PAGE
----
The Physics of Condensed Matter Systems

Many-body scenarios offer an essentially virgin landscape to test the limits of quantum theory. The lack of control in manipulating these systems, together with the astronomical numbers of sites involved, make state tomography an impossible task. Hence the assumption of an underlying quantum state for the whole system is more a matter of faith than a testable physical prediction.

Tensor network states

To cope with the difficulty of describing general many-body quantum states, solid state physicists postulate that, in the low temperature regime, condensed matter states are accurately described by a sub-class of quantum states dubbed Tensor Network States (TNS). The complexity of such states, measured by a parameter known as the bond dimension, is conjectured to be relatively low in natural macroscopic systems.

Taking the above notion at face value, the study of the correlations achievable with general quantum states becomes irrelevant, because just a subset of them are physically realizable. It is hence crucial to understand how TNS differ from general (unphysical) quantum states. Given that many condensed matter systems can only be probed via neutron scattering, one wonders how the properties of TNS would manifest in such experiments.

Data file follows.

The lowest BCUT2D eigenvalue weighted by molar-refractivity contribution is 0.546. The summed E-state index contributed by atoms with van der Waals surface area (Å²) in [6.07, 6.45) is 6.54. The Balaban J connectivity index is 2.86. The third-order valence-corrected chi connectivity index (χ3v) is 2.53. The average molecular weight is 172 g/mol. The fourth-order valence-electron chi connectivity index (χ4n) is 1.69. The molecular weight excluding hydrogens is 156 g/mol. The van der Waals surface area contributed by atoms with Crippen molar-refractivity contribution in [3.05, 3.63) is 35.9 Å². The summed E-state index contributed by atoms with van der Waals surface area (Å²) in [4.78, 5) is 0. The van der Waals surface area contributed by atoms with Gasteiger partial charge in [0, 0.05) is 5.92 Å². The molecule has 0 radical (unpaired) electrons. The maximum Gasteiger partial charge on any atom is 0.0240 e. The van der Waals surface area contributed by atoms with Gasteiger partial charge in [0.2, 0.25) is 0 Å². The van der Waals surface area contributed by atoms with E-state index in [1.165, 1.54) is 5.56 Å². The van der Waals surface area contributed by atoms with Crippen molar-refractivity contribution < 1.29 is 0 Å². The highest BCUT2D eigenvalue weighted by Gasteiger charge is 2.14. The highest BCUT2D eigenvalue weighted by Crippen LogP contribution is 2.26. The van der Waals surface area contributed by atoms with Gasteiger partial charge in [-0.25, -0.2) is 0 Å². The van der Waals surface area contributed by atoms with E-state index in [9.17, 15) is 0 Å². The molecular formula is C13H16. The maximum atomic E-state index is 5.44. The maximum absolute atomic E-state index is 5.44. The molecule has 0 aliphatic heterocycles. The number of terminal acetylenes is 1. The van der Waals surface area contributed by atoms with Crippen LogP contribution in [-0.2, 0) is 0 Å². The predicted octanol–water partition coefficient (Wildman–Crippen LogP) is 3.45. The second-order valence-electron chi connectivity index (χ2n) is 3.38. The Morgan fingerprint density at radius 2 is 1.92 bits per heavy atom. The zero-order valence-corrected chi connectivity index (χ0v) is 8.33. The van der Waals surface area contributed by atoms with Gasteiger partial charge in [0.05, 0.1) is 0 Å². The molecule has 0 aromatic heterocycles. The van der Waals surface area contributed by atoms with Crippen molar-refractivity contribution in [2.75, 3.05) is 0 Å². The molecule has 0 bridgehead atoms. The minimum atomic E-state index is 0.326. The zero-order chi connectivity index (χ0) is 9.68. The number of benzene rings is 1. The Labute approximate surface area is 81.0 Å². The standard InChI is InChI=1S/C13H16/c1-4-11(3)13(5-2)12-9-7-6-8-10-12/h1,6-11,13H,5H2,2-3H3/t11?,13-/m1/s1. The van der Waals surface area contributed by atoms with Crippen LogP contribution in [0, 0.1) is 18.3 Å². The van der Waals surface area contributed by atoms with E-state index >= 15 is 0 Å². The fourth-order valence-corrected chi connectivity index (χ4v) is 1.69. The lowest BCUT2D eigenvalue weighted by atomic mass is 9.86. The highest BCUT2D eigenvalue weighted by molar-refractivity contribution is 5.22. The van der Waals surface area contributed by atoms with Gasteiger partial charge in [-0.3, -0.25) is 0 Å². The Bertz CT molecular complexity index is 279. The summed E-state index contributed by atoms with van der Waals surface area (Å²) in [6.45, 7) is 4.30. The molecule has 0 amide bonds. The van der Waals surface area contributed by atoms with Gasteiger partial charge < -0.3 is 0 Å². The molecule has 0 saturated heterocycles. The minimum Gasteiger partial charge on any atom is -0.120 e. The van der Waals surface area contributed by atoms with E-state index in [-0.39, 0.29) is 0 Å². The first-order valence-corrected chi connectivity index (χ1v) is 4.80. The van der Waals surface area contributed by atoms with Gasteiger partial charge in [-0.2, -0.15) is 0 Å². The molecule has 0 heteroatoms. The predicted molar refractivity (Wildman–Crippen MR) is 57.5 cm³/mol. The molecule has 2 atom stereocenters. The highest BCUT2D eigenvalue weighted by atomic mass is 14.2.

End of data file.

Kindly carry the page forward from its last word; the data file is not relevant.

In a past pre-print [1], we proved that Matrix Product States (MPS), the class of TNS used to model 1-dimensional spin chains, satisfy non-trivial structural properties. More specifically, we found that there exist local operators which annihilate all of them, and local operators which decouple (cut) the particles where they act from the spin chain while at the same time join (glue) the two loose ends back again into an MPS, see the Figure.

Action of the annihilation and cut-and-glue operators over an arbitrary MPS (with fixed bond dimension).

Similarly, we presented families of local observables whose expectation values, accessible via neutron scattering, are non-negative when evaluated by convex combinations of MPS of a given bond dimension. A negative expectation value of such bond dimension witnesses would signify that the underlying state is actually more complex than originally envisaged.

Entanglement and nonlocality in infinite spin chains

A usual simplification in the study of condensed mater systems, which becomes exact in quantum field theory, is that they are composed by infinitely many sites and that the thermal state of the system is invariant under spatial translations. This symmetry, although weak, enforces a pattern of regularity which sometimes allows one to infer global properties of the whole chain from local observations.

In infinite translation-invariant systems, local information accessible to neighboring sites can be used to infer global properties of the whole chain, such as multipartite entanglement.

In this spirit, we studied how to characterize entanglement and nonlocality in 1-D translation-invariant infinite spin-chains from local measurements [2]. We found instances of TI quantum states with a nearest-neighbor state that, despite being separable, allows one to conclude that the whole chain is entangled. We also solved the problem of determining whether a translation-invariant box for infinitely many parties is nonlocal (see Black Box Quantum Theory), given experimental data gathered by finitely many parties in a bounded region of the chain. In both cases, the degree of violation of an entanglement witness or a Bell inequality is inversely proportional to the block size of the chain which we need to access in order to exploit entanglement or nonlocality resources.